I’m also acutely aware of the countless responsibilities that law enforcement has. We ask so much of our officers, yet don’t often think about what they need to succeed. AEDs help, and so do initiatives like Virtual Crisis Care. As in all things, we need to make sure we’re taking care of the people who take care of us.

You are a passionate advocate for telehealth. What do you see as the role of telehealth in the future of healthcare?

Telehealth is the future of healthcare. We knew this more than a decade ago when we started investing in it, and then everyone else caught on early in the pandemic. For individuals, it greatly accelerates access for those who live far from specialty care. For hospitals, it connects them with services that they can’t always staff 24/7, like e-pharmacy and emergency care. Even in places like New York, Helmsley is supporting telepsychiatric care in shelters where we know mental health needs are high. There’s no end to the possibilities that telehealth offers. Now the challenge is to make sure that it’s done right and that there are quality assurances in place, just like in every other aspect of healthcare. We’re supporting Avera, which really pioneered telehealth, and Harvard Medical School to develop standards around that.

How critical are metrics to measure the impact of the Helmsley Charitable Trust’s programs?

Very, although our metrics aren’t always traditional. For instance, at least once a month I learn about a life saved through our AED initiative. Each time it affirms that the initiative is having an amazing impact. It’s an easy-to-measure, easy-to-understand, clear-cut metric. The peace of mind that these AEDs give to first responders is harder to measure, yet the mental shift for every one of them, knowing that they are better equipped for a positive outcome in a life-or-death situation, is invaluable and has a massive impact on its own. Similarly, for communities to know that the equipment is there signals that others care about them. That has to have an impact, too.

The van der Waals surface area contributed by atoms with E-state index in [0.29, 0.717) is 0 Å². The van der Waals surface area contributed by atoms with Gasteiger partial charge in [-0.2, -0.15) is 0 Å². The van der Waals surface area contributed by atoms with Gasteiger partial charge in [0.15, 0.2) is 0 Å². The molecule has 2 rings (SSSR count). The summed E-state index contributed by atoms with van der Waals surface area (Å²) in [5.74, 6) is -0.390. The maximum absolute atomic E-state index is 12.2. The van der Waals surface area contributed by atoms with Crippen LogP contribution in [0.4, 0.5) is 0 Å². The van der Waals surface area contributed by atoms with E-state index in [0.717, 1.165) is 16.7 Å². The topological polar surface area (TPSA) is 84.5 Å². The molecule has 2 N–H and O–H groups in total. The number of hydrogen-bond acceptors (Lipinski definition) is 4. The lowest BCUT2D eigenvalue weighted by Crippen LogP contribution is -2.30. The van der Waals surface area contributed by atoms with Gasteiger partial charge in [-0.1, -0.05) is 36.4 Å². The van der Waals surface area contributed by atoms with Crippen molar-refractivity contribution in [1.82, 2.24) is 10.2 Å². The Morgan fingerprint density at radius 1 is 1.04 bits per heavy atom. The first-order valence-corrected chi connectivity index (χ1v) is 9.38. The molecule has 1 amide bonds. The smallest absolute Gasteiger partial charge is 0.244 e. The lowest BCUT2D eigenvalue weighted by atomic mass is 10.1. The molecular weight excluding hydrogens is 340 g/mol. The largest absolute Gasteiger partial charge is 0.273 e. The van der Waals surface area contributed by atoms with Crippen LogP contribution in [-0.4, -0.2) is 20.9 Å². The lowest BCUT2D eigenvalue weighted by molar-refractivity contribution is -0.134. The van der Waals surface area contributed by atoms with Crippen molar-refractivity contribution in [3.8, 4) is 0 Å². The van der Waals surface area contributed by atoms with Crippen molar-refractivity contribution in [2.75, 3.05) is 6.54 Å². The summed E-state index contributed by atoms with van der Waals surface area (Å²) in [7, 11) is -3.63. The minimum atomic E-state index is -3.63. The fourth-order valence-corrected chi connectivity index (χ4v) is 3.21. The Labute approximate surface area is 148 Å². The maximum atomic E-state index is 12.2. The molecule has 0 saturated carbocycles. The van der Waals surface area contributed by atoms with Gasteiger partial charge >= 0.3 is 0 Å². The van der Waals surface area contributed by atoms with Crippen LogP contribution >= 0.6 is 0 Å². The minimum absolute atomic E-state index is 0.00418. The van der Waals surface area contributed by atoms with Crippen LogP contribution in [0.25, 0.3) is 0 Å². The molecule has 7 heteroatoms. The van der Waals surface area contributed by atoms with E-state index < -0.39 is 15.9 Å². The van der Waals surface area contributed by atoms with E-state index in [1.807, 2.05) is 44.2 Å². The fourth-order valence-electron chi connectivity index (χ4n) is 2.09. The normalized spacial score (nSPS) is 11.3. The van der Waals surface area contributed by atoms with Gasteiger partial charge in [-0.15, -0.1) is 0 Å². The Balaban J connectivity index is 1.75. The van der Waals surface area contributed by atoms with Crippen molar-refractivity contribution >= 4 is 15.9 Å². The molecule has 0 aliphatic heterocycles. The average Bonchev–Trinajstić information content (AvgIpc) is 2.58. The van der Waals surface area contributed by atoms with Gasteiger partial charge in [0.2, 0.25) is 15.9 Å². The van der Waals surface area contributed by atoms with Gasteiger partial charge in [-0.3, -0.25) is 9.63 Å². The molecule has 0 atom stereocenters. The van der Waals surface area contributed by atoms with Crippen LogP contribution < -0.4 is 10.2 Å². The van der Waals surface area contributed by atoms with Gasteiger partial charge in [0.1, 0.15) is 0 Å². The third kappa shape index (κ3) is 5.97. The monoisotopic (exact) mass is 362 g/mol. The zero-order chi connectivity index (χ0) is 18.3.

We have to take both a short- and long-term view when looking at metrics and impact. I am driven by urgency – that gets wired in you as a first responder – and at the same time, I know that most change takes time.

I also pay close attention to our internal metrics. Helmsley’s ability to drive impact externally depends on how we are doing internally. I’m really proud that in our second decade, with an endowment of more than $8 billion, Helmsley has managed to stay small in terms of staff size because as our endowment grew, we’ve focused on deepening support to our existing programs rather than starting new ones. We are now around 100 people, and half have been with us for more than five years. These metrics – size, retention, focus – mean that we know our employees, they know each other, and we all share a strong commitment to collaborating in service of our mission. Tools like employee engagement surveys also offer useful metrics for better understanding our strengths and what we might need to change. Especially these days, with burnout across industries because of the pandemic and so much competition for top talent, it’s more important than ever to be attentive internally.

What are your priorities for Helmsley Charitable Trust’s work in addressing rural healthcare as you look to the future?

We are just getting started in our mental health investments. We are facing a national crisis. The next wave of the pandemic is the mental health fallout, particularly among children and teens – even more so for the 200,000 who lost a parent or caregiver to COVID. We are listening and learning to determine how we can have the greatest impact. We’ve also been exploring the role that remote, robotic surgery might play in extending specialty surgical care in rural communities. You see the theme here – the constant for me is always finding new ways to support quality healthcare close to home, no matter where that is.